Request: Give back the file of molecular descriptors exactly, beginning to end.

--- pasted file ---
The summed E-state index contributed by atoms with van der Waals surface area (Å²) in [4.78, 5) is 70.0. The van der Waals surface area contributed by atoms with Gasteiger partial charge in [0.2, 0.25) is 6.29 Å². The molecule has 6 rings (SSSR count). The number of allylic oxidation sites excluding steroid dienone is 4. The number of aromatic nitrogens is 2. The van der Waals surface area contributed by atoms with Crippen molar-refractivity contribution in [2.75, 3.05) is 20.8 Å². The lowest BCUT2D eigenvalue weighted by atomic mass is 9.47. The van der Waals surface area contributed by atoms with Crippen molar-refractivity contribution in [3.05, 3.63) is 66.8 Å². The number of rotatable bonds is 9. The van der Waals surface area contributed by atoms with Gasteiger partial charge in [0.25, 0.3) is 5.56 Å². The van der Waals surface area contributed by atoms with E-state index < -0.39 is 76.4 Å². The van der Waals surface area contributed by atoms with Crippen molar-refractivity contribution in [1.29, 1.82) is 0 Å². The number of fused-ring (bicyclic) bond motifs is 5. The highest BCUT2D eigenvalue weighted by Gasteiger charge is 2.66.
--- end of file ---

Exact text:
The summed E-state index contributed by atoms with van der Waals surface area (Å²) in [4.78, 5) is 70.0. The van der Waals surface area contributed by atoms with Gasteiger partial charge in [0.2, 0.25) is 6.29 Å². The molecule has 6 rings (SSSR count). The number of allylic oxidation sites excluding steroid dienone is 4. The number of aromatic nitrogens is 2. The van der Waals surface area contributed by atoms with Crippen molar-refractivity contribution in [2.75, 3.05) is 20.8 Å². The lowest BCUT2D eigenvalue weighted by atomic mass is 9.47. The van der Waals surface area contributed by atoms with Crippen molar-refractivity contribution in [3.05, 3.63) is 66.8 Å². The number of rotatable bonds is 9. The van der Waals surface area contributed by atoms with Gasteiger partial charge in [0.25, 0.3) is 5.56 Å². The van der Waals surface area contributed by atoms with E-state index < -0.39 is 76.4 Å². The van der Waals surface area contributed by atoms with Crippen molar-refractivity contribution in [1.29, 1.82) is 0 Å². The number of fused-ring (bicyclic) bond motifs is 5. The highest BCUT2D eigenvalue weighted by Gasteiger charge is 2.66.